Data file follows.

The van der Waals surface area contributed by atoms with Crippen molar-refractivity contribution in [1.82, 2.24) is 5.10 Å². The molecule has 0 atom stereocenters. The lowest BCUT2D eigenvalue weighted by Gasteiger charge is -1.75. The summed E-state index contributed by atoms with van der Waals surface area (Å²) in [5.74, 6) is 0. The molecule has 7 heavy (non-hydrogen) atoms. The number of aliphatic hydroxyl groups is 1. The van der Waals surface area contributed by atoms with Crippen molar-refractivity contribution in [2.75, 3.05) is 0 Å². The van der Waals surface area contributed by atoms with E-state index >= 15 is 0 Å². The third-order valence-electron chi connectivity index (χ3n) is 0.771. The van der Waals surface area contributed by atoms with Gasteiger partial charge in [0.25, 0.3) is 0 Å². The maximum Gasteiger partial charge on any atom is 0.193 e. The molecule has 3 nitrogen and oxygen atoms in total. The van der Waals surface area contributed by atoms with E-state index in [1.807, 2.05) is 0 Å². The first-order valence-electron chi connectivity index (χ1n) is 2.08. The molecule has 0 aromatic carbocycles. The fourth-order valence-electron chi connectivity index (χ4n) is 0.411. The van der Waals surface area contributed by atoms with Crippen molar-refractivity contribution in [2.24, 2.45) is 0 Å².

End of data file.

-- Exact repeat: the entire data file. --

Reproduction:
The van der Waals surface area contributed by atoms with Crippen molar-refractivity contribution in [1.82, 2.24) is 5.10 Å². The molecule has 0 atom stereocenters. The lowest BCUT2D eigenvalue weighted by Gasteiger charge is -1.75. The summed E-state index contributed by atoms with van der Waals surface area (Å²) in [5.74, 6) is 0. The molecule has 7 heavy (non-hydrogen) atoms. The number of aliphatic hydroxyl groups is 1. The van der Waals surface area contributed by atoms with Crippen molar-refractivity contribution in [2.75, 3.05) is 0 Å². The van der Waals surface area contributed by atoms with E-state index >= 15 is 0 Å². The third-order valence-electron chi connectivity index (χ3n) is 0.771. The van der Waals surface area contributed by atoms with Gasteiger partial charge in [0.25, 0.3) is 0 Å². The maximum Gasteiger partial charge on any atom is 0.193 e. The molecule has 3 nitrogen and oxygen atoms in total. The van der Waals surface area contributed by atoms with E-state index in [1.807, 2.05) is 0 Å². The first-order valence-electron chi connectivity index (χ1n) is 2.08. The molecule has 0 aromatic carbocycles. The fourth-order valence-electron chi connectivity index (χ4n) is 0.411. The van der Waals surface area contributed by atoms with Crippen molar-refractivity contribution in [2.24, 2.45) is 0 Å².